In America, the average woman weighs 166.2 pounds, according to The State of Obesity—an increase of nearly 8 pounds since last year. And, according to the most recent data from the National Health and Nutrition Examination Survey (NHANES), the average married woman weighs 179 pounds.
That’s nearly 13 pounds more than the average single woman, who weighs 166 pounds. And it’s more than 20 pounds more than the average divorced or widowed woman, who weighs 158 pounds.
What’s even more interesting is that these numbers have been relatively stable for the past few years.
What Causes Obesity in Marriage?
Obesity is one of the most common health conditions in the United States, affecting more than one-third of adults.1 Obesity can lead to serious health problems, including diabetes, high blood pressure, and heart disease.
Being overweight or obese also can make it harder to get pregnant and can complicate pregnancy.2 And carrying extra weight during pregnancy can lead to problems such as gestational diabetes and high blood pressure.
So what causes obesity in marriage? Unfortunately, there are a number of factors that can contribute to this problem.
One of the most common causes of obesity in marriage is poor diet. When one or both spouses eat a lot of processed foods, sugary drinks, and fatty foods, it can lead to weight gain. In addition, if one spouse cooks most of the meals, he or she may be less likely to make healthy choices.
Lack of exercise is another common cause of obesity in marriage. When couples don’t get enough physical activity, they burn fewer calories and are more likely to gain weight. In addition, sedentary activities such as watching television or working at a computer often go hand-in-hand with snacking, which can also contribute to weight gain.
Finally, stress can play a role in causing obesity in marriage. When people are under a lot of stress, they may comfort themselves with food, leading to weight gain. In addition, some research has found that couples who argue a lot tend to weigh more than couples who don’t argue as much.1
If you’re struggling with obesity in marriage, there are a number of things you can do to lose weight and improve your health. First, start by making healthy lifestyle changes such as eating a healthy diet and getting regular exercise. If you need help making these changes, talk to your doctor or a registered dietitian nutritionist (RDN).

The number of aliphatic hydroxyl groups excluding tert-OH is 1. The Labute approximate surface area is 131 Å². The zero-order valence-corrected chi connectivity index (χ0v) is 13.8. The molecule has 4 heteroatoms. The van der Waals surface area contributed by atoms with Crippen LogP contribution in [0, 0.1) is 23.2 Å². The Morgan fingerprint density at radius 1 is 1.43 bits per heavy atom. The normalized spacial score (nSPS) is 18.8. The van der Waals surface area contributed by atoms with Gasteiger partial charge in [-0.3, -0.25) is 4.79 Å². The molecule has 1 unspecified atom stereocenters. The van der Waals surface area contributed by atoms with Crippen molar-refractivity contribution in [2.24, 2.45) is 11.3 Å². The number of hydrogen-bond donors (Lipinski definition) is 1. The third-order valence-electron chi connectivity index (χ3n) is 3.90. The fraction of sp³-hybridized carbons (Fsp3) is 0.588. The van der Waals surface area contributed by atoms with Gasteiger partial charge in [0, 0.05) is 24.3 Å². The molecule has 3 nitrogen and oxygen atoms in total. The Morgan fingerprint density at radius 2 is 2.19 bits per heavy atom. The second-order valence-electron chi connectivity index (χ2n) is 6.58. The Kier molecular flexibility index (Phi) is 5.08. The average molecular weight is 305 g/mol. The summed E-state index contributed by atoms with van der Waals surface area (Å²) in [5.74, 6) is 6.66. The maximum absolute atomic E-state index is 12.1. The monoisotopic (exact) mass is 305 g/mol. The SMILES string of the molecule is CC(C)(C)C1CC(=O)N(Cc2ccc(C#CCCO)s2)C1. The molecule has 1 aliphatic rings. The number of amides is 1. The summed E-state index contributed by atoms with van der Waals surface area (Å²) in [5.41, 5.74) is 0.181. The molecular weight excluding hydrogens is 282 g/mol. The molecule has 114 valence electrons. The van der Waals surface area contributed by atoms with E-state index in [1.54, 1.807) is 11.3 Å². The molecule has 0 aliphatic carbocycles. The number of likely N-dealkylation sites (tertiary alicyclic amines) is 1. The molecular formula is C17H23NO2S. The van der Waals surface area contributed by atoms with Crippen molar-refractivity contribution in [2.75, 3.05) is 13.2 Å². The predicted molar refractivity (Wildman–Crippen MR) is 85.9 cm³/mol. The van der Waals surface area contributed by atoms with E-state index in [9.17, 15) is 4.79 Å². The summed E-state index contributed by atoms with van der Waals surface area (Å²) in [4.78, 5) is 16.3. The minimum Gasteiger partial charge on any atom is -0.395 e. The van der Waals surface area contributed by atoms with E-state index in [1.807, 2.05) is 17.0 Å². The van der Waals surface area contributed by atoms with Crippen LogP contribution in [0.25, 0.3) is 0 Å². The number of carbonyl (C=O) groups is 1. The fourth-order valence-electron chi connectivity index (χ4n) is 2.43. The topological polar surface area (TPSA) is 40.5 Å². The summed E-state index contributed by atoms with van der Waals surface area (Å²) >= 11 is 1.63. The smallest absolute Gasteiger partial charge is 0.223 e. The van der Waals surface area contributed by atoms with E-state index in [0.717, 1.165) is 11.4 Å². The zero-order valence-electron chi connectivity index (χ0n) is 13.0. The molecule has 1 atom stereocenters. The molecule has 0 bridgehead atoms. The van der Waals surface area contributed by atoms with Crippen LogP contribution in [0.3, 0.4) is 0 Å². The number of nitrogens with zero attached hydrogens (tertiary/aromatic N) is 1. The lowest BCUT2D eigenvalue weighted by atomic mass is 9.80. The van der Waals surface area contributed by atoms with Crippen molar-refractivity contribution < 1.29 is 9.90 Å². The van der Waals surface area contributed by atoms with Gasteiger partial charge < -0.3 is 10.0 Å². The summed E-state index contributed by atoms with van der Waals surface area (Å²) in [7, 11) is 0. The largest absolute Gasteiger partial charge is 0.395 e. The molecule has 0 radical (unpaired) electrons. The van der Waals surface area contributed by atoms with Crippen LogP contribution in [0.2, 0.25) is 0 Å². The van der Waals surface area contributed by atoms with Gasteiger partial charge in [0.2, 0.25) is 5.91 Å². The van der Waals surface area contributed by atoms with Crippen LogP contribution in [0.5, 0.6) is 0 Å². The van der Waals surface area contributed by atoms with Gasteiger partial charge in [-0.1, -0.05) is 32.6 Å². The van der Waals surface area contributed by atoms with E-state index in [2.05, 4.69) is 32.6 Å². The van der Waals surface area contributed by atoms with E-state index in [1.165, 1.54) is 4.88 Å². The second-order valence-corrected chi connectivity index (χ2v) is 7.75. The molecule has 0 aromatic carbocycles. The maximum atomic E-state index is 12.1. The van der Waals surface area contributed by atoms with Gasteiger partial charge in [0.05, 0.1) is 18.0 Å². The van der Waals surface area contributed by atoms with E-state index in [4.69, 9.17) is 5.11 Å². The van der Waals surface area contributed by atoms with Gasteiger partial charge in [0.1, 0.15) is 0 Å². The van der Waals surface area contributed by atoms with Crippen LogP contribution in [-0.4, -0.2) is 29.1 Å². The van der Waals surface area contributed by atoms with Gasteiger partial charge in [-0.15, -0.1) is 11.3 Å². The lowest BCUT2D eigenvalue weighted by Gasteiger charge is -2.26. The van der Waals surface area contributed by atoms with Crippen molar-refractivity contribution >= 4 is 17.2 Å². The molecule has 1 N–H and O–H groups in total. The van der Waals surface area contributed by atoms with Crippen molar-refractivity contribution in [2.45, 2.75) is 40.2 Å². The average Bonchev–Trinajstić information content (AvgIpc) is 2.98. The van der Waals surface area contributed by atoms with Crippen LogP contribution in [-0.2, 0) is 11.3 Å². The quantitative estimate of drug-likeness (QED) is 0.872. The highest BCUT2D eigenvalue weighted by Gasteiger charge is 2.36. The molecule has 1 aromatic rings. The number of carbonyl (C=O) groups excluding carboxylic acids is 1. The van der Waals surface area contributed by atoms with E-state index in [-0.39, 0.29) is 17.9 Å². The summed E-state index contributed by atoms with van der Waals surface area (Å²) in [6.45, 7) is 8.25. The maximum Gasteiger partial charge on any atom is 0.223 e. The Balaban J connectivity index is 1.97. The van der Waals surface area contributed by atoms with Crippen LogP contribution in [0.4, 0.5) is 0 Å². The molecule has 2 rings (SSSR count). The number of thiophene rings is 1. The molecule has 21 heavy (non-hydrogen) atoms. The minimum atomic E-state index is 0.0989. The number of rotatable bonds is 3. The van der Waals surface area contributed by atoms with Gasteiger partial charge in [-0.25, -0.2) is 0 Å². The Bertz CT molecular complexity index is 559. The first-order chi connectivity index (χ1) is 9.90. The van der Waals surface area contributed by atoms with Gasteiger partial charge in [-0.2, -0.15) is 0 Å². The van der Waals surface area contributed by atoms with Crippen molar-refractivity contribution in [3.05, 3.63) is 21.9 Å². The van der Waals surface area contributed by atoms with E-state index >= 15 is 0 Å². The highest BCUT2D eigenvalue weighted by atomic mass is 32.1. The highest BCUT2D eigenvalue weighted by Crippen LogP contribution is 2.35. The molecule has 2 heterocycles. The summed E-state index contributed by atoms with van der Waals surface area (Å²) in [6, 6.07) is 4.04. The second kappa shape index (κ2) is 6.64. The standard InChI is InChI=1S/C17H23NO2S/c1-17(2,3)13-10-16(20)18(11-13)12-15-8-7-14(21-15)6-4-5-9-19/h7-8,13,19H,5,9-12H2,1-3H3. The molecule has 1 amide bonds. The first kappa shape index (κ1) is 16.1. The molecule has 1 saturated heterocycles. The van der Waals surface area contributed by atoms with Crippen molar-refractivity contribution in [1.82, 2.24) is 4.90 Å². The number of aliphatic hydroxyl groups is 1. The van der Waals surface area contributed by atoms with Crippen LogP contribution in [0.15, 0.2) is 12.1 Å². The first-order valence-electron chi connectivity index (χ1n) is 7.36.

In addition, consider seeking counseling or therapy to deal with any underlying psychological issues that may be contributing to your obesity. And finally, be sure to talk to your spouse about your weight loss goals—research has found that couples who lose weight together are more successful at keeping the weight off than those who try to lose weight on their own.2
The Dangers of Obesity
Obesity is defined as an excessively high amount of body fat in relation to lean body mass. Obesity isn’t just a cosmetic concern. It’s a medical problem that increases your risk of other serious, life-threatening conditions such as heart disease, stroke, and diabetes.
The good news is that even modest weight loss can improve or prevent the health problems associated with obesity. For example, if you lose 10% of your body weight, you’ll lower your risk of developing heart disease or having a stroke.
If you’re concerned about your weight, talk to your doctor. He or she can help you determine whether you’re obese and whether you need to lose weight for health reasons.
How to Avoid Obesity in Marriage
Marriage can be a wonderful thing, but it can also be a major contributor to obesity. In fact, studies have shown that married people are more likely to be overweight or obese than single people. There are a number of reasons for this, including the fact that married couples often have less time to cook healthy meals and may share the same bad eating habits.
There are some things you can do to avoid gaining weight after you get married. First, make sure that you and your spouse are on the same page when it comes to your diet and exercise goals. It’s important to have realistic expectations and to be supportive of each other’s efforts. Secondly, don’t let your social life revolve around food and drink. Make time for activities that don’t involve eating or drinking, such as going for walks or hikes together. Finally, don’t forget to make time for yourself. If you’re feeling stressed, take a yoga class or go for a run. Taking care of yourself will help you stay on track with your weight loss goals.
Based on the data collected, it appears that there is a correlation between being married and being overweight. Out of the married women surveyed, 71% were overweight or obese, while only 55% of the unmarried women were in the same category. It is possible that this difference is due to the fact that married women tend to have less time for themselves and their own health, as they are juggling work and family responsibilities. Additionally, married women may be more likely to eat comfort foods or turn to food for emotional support, which can lead to weight gain.
Further research is needed to determine whether this trend is true across all cultures and demographics, and if so, what factors are driving it. In the meantime, overweight and obese women who are married may want to consider taking steps to improve their diet and lifestyle in order to avoid health complications down the road.